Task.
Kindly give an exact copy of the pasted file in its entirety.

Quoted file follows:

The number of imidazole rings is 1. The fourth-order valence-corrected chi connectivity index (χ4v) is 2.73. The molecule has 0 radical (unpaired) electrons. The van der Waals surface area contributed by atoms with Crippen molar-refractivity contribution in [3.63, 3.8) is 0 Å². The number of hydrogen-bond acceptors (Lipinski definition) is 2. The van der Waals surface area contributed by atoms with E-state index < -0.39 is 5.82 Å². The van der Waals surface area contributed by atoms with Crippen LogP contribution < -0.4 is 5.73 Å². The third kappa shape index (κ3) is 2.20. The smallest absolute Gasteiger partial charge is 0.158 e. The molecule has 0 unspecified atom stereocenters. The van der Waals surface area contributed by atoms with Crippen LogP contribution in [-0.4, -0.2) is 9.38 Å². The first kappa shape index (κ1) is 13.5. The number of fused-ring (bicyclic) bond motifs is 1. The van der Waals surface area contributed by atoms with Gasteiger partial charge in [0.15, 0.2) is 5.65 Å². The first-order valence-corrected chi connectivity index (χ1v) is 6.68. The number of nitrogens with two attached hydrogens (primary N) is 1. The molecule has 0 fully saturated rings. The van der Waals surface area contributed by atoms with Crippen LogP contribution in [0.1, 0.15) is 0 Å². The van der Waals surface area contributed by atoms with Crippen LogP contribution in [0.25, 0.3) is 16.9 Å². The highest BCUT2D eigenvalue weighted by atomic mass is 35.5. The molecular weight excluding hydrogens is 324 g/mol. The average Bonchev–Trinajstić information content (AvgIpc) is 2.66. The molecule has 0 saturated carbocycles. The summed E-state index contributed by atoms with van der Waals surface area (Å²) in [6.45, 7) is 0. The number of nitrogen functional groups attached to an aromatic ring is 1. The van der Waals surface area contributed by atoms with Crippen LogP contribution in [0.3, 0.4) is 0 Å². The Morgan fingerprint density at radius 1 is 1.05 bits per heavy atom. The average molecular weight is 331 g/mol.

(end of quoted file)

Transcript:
The number of imidazole rings is 1. The fourth-order valence-corrected chi connectivity index (χ4v) is 2.73. The molecule has 0 radical (unpaired) electrons. The van der Waals surface area contributed by atoms with Crippen molar-refractivity contribution in [3.63, 3.8) is 0 Å². The number of hydrogen-bond acceptors (Lipinski definition) is 2. The van der Waals surface area contributed by atoms with E-state index < -0.39 is 5.82 Å². The van der Waals surface area contributed by atoms with Crippen LogP contribution < -0.4 is 5.73 Å². The third kappa shape index (κ3) is 2.20. The smallest absolute Gasteiger partial charge is 0.158 e. The molecule has 0 unspecified atom stereocenters. The van der Waals surface area contributed by atoms with Crippen LogP contribution in [-0.4, -0.2) is 9.38 Å². The first kappa shape index (κ1) is 13.5. The number of fused-ring (bicyclic) bond motifs is 1. The van der Waals surface area contributed by atoms with Gasteiger partial charge in [0.15, 0.2) is 5.65 Å². The first-order valence-corrected chi connectivity index (χ1v) is 6.68. The number of nitrogens with two attached hydrogens (primary N) is 1. The molecule has 0 fully saturated rings. The van der Waals surface area contributed by atoms with Crippen LogP contribution in [0.1, 0.15) is 0 Å². The van der Waals surface area contributed by atoms with Crippen LogP contribution in [0.25, 0.3) is 16.9 Å². The highest BCUT2D eigenvalue weighted by atomic mass is 35.5. The molecular weight excluding hydrogens is 324 g/mol. The average Bonchev–Trinajstić information content (AvgIpc) is 2.66. The molecule has 0 saturated carbocycles. The summed E-state index contributed by atoms with van der Waals surface area (Å²) in [6.45, 7) is 0. The number of nitrogen functional groups attached to an aromatic ring is 1. The van der Waals surface area contributed by atoms with Crippen LogP contribution in [0.3, 0.4) is 0 Å². The Morgan fingerprint density at radius 1 is 1.05 bits per heavy atom. The average molecular weight is 331 g/mol.